Monday, October 02, 2006

the beginning of the end

Party Poker plans to cease operations in the U.S. after the newly passed legislation.

PartyPoker is one of, if not the largest, poker site on the web. That they are ceasing U.S. operations is a very bad sign-- other sites will probably follow suit.
Word is that their stock price has already dropped 33% on the UK exchange today.

It's unbelievable, with the popularity of poker, that a moralizer like Frist can do this based on what he thinks he knows is best for the American people. You'd think he wants everyone to be miserable. You'd think he wants everyone to be forced to get a corporate job. You'd think he wants all the people who pay their college tuition through poker to have to go in massive student loan debt for a long time.

Or maybe he just wants to be able to go on the campaign tour in 2008 and praise himself for being the great moral crusader who put an end to the evils of online gambling.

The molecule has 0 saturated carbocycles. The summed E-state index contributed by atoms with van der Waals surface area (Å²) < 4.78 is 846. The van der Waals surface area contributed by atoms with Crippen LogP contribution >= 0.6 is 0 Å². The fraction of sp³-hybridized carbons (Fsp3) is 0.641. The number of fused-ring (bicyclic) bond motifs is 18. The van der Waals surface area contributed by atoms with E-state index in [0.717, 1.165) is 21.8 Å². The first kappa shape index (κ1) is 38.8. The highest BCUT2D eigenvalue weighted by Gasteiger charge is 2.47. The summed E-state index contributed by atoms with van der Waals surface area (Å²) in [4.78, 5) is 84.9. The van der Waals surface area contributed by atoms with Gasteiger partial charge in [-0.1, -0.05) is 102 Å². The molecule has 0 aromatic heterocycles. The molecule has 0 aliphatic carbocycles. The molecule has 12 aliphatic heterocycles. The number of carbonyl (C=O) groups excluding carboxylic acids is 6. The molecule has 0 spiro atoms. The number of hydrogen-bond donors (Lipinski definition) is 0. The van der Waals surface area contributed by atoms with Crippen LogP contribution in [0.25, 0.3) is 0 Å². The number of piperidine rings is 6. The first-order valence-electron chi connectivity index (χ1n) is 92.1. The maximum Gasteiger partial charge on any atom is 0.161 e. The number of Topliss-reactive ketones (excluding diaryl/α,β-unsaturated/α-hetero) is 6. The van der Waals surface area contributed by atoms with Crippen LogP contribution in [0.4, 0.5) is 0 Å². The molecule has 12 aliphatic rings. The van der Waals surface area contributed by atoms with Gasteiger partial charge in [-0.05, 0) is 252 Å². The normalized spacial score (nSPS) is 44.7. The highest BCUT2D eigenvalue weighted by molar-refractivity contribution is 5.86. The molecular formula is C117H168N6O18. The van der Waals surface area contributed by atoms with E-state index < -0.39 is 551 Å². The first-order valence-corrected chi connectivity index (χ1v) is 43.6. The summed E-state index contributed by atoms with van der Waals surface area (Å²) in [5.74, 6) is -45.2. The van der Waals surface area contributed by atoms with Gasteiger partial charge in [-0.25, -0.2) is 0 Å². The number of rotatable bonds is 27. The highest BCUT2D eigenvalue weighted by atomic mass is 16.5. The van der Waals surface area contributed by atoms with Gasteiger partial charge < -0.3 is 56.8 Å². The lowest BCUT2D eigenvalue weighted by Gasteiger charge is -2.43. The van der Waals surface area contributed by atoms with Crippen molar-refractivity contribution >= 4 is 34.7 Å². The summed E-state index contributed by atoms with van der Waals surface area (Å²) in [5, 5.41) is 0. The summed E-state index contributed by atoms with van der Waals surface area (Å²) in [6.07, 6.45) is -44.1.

If you ever play poker and you enjoy being able to, I encourage you to voice your dissatisfaction. I don't know what we can do now. But we need to take a stand-- even those of you who don't play for a living recognize that your desire to play casually is impeded, and that there is utterly no reason to make online poker illegal, aside from governmental greed and a sense of faux morality trumped up to pimp for the electorate.

It's prohibition all over again. It didn't work with alcohol, it didn't work with drugs, and it won't work with gambling.

If something isn't resolved where Americans can play online poker I will have to seriously consider moving to another country.


Anonymous Brant said...

I would hold off on any comparison to prohibition, the two are completely dissimilar:

- Prohibition was done out in the open as a constitutional amendment after a large portion agreed with it. It proponents had to do a lot of work making moral arguments in the public square and actually persuading people to their opinion.
- This was snuck into the back door of a completely unrelated bill, right at the end of the congressional session, just before elections It's proponents apparently think their arguments so shaky with the general public, they have done everything to keep them unaware of it.

2:11 PM  
Anonymous Anonymous said...

hello? u go bust?

7:08 AM  
Blogger Nath Pizzolatto said...

not bust, just very occupied lately with other things.
i'll have a post soon detailing what's what.

6:14 PM  

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